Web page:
The History of Thanksgiving Football

The tradition of watching football on Thanksgiving has been around longer than you might think. (Dan Thornberg/Shutterstock)

The tradition of watching football on Thanksgiving has been around longer than you might think. (Dan Thornberg/Shutterstock)

We’ve already posted our 2015 Thanksgiving football schedule, so you should be more than prepared to watch six teams pound the stuffing out of each other as you enjoy your turkey and disturbingly can-shaped cranberry sauce. These were pretty loose predictions, so we’re excited to see how they turn out ourselves. But as we’re sitting here, delighting in the day’s festivities and gulping down slices of homemade pumpkin, pecan, sweet potato and rhubarb pie, we’d like to take a second to discuss how the Thanksgiving football tradition got started in the first place.

Even those who don’t particularly enjoy the NFL—or even sports in general, for that matter—are highly aware that Thanksgiving football is a long-standing custom in many households. This is the one day of the year when large families can share a TV without fighting over the remote, because the schedule is preordained. The day starts with the Macy’s Thanksgiving Day Parade and the National Dog Show, and then the rest of the day is spent on what’s really important. And it’s no wonder that the custom is so familiar to us, because it’s been around for almost 150 years.

Thanksgiving Football Origins

The history of Thanksgiving football harks back all the way to the early leather helmet days. (Brocreative/Shutterstock)

The history of Thanksgiving football harks back all the way to the early leather helmet days. (Brocreative/Shutterstock)

The first football game ever played on Thanksgiving was actually played in 1869, the year the sport was first invented. It was only the third game ever played, and was actually played between two cricket clubs since there weren’t exactly a whole lot of formal teams yet. However, this just happened to be a day for which the game could be scheduled. They had no idea at the time that they were about to establish a tradition.

This changed when Princeton and Yale decided to hold a rivalry game in 1876. The two schools immediately established their Thanksgiving football game as an annual tradition, continuing to play each other on Turkey Day every year through 1881. Four years later, the University of Michigan began an annual Thanksgiving football game which continued through 1905. Their games against the University of Chicago during the bulk of this period received enough recognition for many people to consider them the start of the Thanksgiving football tradition.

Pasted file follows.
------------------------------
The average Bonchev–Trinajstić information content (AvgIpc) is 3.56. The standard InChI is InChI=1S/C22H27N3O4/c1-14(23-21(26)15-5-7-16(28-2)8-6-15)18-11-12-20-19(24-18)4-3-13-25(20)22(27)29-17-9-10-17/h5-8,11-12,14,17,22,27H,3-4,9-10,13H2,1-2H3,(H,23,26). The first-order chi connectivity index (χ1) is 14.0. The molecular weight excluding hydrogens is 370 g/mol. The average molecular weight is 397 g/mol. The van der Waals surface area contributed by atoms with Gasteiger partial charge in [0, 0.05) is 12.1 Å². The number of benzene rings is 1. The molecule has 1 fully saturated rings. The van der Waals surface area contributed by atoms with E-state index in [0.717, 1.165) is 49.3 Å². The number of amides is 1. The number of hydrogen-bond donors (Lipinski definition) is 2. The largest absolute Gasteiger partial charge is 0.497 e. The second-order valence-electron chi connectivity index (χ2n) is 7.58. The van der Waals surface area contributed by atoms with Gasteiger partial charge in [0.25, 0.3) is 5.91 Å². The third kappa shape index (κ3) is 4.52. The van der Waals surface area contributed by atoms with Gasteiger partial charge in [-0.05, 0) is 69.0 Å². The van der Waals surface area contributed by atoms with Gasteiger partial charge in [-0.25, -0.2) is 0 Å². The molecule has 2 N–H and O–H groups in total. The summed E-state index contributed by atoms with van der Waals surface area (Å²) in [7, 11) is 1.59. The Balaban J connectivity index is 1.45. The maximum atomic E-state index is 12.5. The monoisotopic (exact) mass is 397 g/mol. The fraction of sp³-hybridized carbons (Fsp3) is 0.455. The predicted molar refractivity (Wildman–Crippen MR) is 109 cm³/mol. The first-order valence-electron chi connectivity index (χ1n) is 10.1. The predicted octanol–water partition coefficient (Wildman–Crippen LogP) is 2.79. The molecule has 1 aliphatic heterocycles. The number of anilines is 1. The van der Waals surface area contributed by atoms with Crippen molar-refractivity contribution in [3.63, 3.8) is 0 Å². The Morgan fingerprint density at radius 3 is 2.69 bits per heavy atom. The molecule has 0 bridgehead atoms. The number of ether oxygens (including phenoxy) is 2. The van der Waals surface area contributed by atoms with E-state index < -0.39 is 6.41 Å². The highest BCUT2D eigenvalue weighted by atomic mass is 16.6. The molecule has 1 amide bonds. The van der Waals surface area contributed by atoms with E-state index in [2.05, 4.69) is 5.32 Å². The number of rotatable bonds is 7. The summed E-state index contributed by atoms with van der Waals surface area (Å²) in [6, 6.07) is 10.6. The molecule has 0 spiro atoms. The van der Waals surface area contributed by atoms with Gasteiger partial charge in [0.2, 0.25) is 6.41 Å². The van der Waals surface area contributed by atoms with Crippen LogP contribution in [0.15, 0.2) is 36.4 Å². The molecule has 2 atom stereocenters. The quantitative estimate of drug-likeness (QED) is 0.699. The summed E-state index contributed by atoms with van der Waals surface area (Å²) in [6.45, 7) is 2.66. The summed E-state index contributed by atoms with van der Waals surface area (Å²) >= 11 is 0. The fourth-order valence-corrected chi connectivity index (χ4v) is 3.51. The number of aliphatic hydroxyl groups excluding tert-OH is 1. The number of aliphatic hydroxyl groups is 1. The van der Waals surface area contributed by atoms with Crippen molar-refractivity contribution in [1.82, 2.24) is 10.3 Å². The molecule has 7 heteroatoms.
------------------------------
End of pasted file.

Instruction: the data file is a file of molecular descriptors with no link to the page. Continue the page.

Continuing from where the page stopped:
It wasn’t until 1902 that the pro leagues were started, and the history of Thanksgiving football began to meld with the history of the NFL itself. To be really technical about it, the history of pro football on Thanksgiving actually began at the very end of the nineteenth century in Pittsburgh’s Allegheny Athletic Association. But 1902 saw the establishment of the first pro league to operate on a national scale, when Thanksgiving was chosen as the championship date for the MLB’s National Football League. There were only three teams in that particular league, but other leagues were opening up all around the country. And it wasn’t unheard of for these leagues to hold their biggest games on Thanksgiving, such as the Ohio League beginning in 1905 and the New York Pro Football League in 1919.

The NFL as we know it today was founded in 1920, and this is when the Thanksgiving football tradition began to take real shape. Thanksgiving games became a regular occurrence, especially in the cities of Chicago (which held Thanksgiving games from 1922 to 1933) and New York (which hosted games from 1929 to 1938). True history buffs will notice that New York’s football tradition ended the year before the start of World War II, which is when most Thanksgiving football traditions screeched to a halt. There was only one to continue strongly after the war ended, and that was Detroit.

Detroit had actually been playing regular Thanksgiving games since 1917, three years before there was a proper NFL for them to join. It wasn’t until 1934, however, that Thanksgiving football as we know it today became a tradition in the home as opposed to simply on the field. This is because 1934 was the year of the NFL’s first national radio broadcast, a Thanksgiving game in Detroit between the Lions and the Chicago Bears. It was a major game because, while football was not new to Detroit, the five-year-old Lions were in Detroit for their first year.

Interestingly enough, the concept of an NFL national broadcast was more of a publicity stunt than anything. The game was essentially a ploy to draw more spectators to professional football, as baseball had been the predominant sport in Detroit up to that point. And it worked—approximately 11,000 more spectators than usual arrived at the stands.

The Lions lost that first Thanksgiving game, but they continued hosting the Bears until 1938. Like most teams, they took a brief hiatus from their Turkey Day tradition when the world was called to arms. But when the Allies returned victorious, Detroit resumed their traditional customs.